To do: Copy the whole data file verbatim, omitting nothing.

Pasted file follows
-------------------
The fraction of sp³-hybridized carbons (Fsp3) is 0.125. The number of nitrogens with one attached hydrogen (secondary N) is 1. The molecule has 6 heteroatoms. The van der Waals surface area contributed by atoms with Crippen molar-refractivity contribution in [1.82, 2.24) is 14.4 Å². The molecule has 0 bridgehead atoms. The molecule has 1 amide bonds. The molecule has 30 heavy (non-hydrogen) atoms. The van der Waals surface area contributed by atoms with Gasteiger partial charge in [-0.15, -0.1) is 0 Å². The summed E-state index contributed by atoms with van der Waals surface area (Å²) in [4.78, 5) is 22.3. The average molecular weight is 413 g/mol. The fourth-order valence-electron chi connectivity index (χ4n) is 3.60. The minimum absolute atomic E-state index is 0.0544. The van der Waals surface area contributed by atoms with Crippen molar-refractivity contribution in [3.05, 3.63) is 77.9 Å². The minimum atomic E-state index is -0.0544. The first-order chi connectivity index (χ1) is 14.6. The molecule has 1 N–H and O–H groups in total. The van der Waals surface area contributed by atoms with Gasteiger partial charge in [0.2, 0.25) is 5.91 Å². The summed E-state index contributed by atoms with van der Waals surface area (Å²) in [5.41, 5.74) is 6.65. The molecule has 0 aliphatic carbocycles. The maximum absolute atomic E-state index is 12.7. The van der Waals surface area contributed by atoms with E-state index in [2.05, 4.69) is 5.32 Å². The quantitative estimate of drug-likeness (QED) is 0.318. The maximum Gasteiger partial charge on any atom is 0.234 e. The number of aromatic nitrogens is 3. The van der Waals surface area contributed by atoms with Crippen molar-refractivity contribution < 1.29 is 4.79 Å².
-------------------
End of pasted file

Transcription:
The fraction of sp³-hybridized carbons (Fsp3) is 0.125. The number of nitrogens with one attached hydrogen (secondary N) is 1. The molecule has 6 heteroatoms. The van der Waals surface area contributed by atoms with Crippen molar-refractivity contribution in [1.82, 2.24) is 14.4 Å². The molecule has 0 bridgehead atoms. The molecule has 1 amide bonds. The molecule has 30 heavy (non-hydrogen) atoms. The van der Waals surface area contributed by atoms with Gasteiger partial charge in [-0.15, -0.1) is 0 Å². The summed E-state index contributed by atoms with van der Waals surface area (Å²) in [4.78, 5) is 22.3. The average molecular weight is 413 g/mol. The fourth-order valence-electron chi connectivity index (χ4n) is 3.60. The minimum absolute atomic E-state index is 0.0544. The van der Waals surface area contributed by atoms with Crippen molar-refractivity contribution in [3.05, 3.63) is 77.9 Å². The minimum atomic E-state index is -0.0544. The first-order chi connectivity index (χ1) is 14.6. The molecule has 1 N–H and O–H groups in total. The van der Waals surface area contributed by atoms with Gasteiger partial charge in [0.2, 0.25) is 5.91 Å². The summed E-state index contributed by atoms with van der Waals surface area (Å²) in [5.41, 5.74) is 6.65. The molecule has 0 aliphatic carbocycles. The maximum absolute atomic E-state index is 12.7. The van der Waals surface area contributed by atoms with E-state index in [2.05, 4.69) is 5.32 Å². The quantitative estimate of drug-likeness (QED) is 0.318. The maximum Gasteiger partial charge on any atom is 0.234 e. The number of aromatic nitrogens is 3. The van der Waals surface area contributed by atoms with Crippen molar-refractivity contribution < 1.29 is 4.79 Å².